I’ve not personally tried these particular brands of blanched slivered almonds and whole organic cashews. They have good ratings on Amazon and are reasonably good prices, and also offer free shipping. I recommend purchasing the 2-pound bags to begin with to see if you like them. They offer a better value than the 1-pound bags. Freeze or refrigerate what you are not using right away. You may also be able to find these at your local grocers.
I’m a big fan of Lundberg Organic Rices. They go through rigorous testing processes and have been found to have safer arsenic levels than some other brands. I’ve recently quite fallen in love with short-grain rice. It’s got more body and texture than long-grain rice and it is excellent for making Sushi. Studies have shown that while nutritionally deficient white rice raises blood-sugar levels, brown rice actually reduces them! I also use brown long-grain, brown jasmine, brown basmati, wild and brown rice blends, black, and red rices when I want to mix things up! Remember, the more colorful, the more antioxidants, and the more healthy!
This is a particularly good price for this short-grained brown rice and includes free shipping for prime members. Bulk orders are usually a better buy and this will last you along time. You may also find it at your local grocers and health food stores as well as other brands that may serve you just as well.
The second part of our video for our friend Omowale Adewale’s children Rayne, Aziza and Chi, shows how to make healthy vegan sushi rolls
Our friend, vegan super-middleweight boxing champion, Omowale Adewale, is always looking for new ways to engage his children, Rayne, Aziza and Chi, in the kitchen. Danielle created these videos to teach them how to make summer rolls with a spicy Thai peanut sauce. So easy, anyone can do it.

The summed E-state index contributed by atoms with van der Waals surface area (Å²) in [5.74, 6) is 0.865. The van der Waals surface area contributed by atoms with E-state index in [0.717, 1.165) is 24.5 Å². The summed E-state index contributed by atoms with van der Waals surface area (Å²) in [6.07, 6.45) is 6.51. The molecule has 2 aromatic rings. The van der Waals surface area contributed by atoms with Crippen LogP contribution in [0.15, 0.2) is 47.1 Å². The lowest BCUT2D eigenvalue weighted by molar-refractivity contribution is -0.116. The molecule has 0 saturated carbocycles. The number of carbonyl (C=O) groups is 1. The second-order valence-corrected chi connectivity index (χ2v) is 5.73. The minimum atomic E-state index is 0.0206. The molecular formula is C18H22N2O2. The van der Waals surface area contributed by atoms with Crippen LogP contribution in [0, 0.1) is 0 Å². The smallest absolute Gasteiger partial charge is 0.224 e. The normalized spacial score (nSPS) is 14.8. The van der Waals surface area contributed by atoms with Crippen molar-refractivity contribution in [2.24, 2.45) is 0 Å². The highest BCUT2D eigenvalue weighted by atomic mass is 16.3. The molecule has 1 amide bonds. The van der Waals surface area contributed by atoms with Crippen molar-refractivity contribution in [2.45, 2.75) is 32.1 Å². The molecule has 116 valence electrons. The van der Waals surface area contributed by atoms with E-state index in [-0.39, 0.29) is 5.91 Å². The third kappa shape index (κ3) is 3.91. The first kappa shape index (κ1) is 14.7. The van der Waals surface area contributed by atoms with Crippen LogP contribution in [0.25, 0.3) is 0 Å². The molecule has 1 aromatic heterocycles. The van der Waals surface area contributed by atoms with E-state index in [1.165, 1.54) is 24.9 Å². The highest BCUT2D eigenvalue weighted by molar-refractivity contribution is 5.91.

To celebrate a wonderful week filled with friendship, family and sport we went out to Hot Woks Cool Sushi to celebrate. Combining the philosophy of balancing Ying and Yang in our bodies, the restaurant has two separate kitchens: one for cold dishes (Ying) and another for the hot dishes (Yang.
Hot Woks Cool Sushi offers many choices for vegans and omnivores – a good compromise for my family as I am currently the only plant-powered person. Introducing my family to spicy edamame beans was a big hit with my (very food-stubborn) father declaring that these are now his favorite pre-dinner nibble!
Watch this video to learn how to make Coconut Curry with Indian Spices! This recipe is from my new book, “Time For Change: Whole Foods For Whole Health!” It is a perfect food for transitioning to a plant-based diet. It is deliciously decadent and filled with health-promoting antioxidants and phytonutrients. YUM!
There seems to be a learning curve to this business of making cooking videos. I made lots of mistakes in the production of this one, but the ladies from ElderSpirit were very forgiving and a lot of fun. Rather than cut out the mistakes or redo the video, I’m sharing it with you blunders and all hoping you will be equally forgiving. We did cut out a lot in the interest of time and clarity.